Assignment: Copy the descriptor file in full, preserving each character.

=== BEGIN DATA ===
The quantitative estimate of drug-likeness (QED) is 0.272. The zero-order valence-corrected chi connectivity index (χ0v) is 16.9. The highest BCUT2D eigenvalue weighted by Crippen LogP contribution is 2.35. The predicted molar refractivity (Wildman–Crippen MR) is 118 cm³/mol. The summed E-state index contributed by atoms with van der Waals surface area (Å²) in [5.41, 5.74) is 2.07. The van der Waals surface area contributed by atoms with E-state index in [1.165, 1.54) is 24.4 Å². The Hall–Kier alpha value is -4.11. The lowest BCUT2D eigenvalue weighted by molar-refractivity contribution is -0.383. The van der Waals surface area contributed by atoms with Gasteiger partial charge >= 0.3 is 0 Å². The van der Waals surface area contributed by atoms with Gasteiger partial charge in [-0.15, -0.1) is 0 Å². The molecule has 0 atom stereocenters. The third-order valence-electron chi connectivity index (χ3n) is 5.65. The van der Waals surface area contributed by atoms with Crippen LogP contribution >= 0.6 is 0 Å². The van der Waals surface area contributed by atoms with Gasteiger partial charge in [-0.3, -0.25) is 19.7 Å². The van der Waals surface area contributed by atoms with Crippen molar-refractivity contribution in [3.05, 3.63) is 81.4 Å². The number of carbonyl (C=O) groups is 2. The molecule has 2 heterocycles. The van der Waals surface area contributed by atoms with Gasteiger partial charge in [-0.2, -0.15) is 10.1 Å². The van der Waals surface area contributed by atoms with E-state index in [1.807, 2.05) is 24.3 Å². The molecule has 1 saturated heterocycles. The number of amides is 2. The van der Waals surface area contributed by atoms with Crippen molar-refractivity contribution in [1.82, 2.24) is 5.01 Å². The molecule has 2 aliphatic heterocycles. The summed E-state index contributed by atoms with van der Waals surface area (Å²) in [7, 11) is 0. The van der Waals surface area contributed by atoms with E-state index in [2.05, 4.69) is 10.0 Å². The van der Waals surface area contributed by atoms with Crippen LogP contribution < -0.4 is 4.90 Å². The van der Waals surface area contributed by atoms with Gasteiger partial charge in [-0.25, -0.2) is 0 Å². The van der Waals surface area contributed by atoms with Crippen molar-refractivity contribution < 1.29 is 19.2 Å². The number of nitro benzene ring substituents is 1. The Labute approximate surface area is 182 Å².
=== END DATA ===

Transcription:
The quantitative estimate of drug-likeness (QED) is 0.272. The zero-order valence-corrected chi connectivity index (χ0v) is 16.9. The highest BCUT2D eigenvalue weighted by Crippen LogP contribution is 2.35. The predicted molar refractivity (Wildman–Crippen MR) is 118 cm³/mol. The summed E-state index contributed by atoms with van der Waals surface area (Å²) in [5.41, 5.74) is 2.07. The van der Waals surface area contributed by atoms with E-state index in [1.165, 1.54) is 24.4 Å². The Hall–Kier alpha value is -4.11. The lowest BCUT2D eigenvalue weighted by molar-refractivity contribution is -0.383. The van der Waals surface area contributed by atoms with Gasteiger partial charge >= 0.3 is 0 Å². The van der Waals surface area contributed by atoms with Gasteiger partial charge in [-0.15, -0.1) is 0 Å². The molecule has 0 atom stereocenters. The third-order valence-electron chi connectivity index (χ3n) is 5.65. The van der Waals surface area contributed by atoms with Crippen LogP contribution >= 0.6 is 0 Å². The van der Waals surface area contributed by atoms with Gasteiger partial charge in [-0.3, -0.25) is 19.7 Å². The van der Waals surface area contributed by atoms with Crippen molar-refractivity contribution in [3.05, 3.63) is 81.4 Å². The number of carbonyl (C=O) groups is 2. The molecule has 2 heterocycles. The van der Waals surface area contributed by atoms with Gasteiger partial charge in [-0.2, -0.15) is 10.1 Å². The van der Waals surface area contributed by atoms with E-state index in [1.807, 2.05) is 24.3 Å². The molecule has 1 saturated heterocycles. The number of amides is 2. The van der Waals surface area contributed by atoms with Crippen molar-refractivity contribution in [1.82, 2.24) is 5.01 Å². The molecule has 2 aliphatic heterocycles. The summed E-state index contributed by atoms with van der Waals surface area (Å²) in [7, 11) is 0. The van der Waals surface area contributed by atoms with E-state index in [2.05, 4.69) is 10.0 Å². The van der Waals surface area contributed by atoms with Crippen LogP contribution < -0.4 is 4.90 Å². The van der Waals surface area contributed by atoms with Gasteiger partial charge in [-0.25, -0.2) is 0 Å². The van der Waals surface area contributed by atoms with Crippen molar-refractivity contribution < 1.29 is 19.2 Å². The number of nitro benzene ring substituents is 1. The Labute approximate surface area is 182 Å².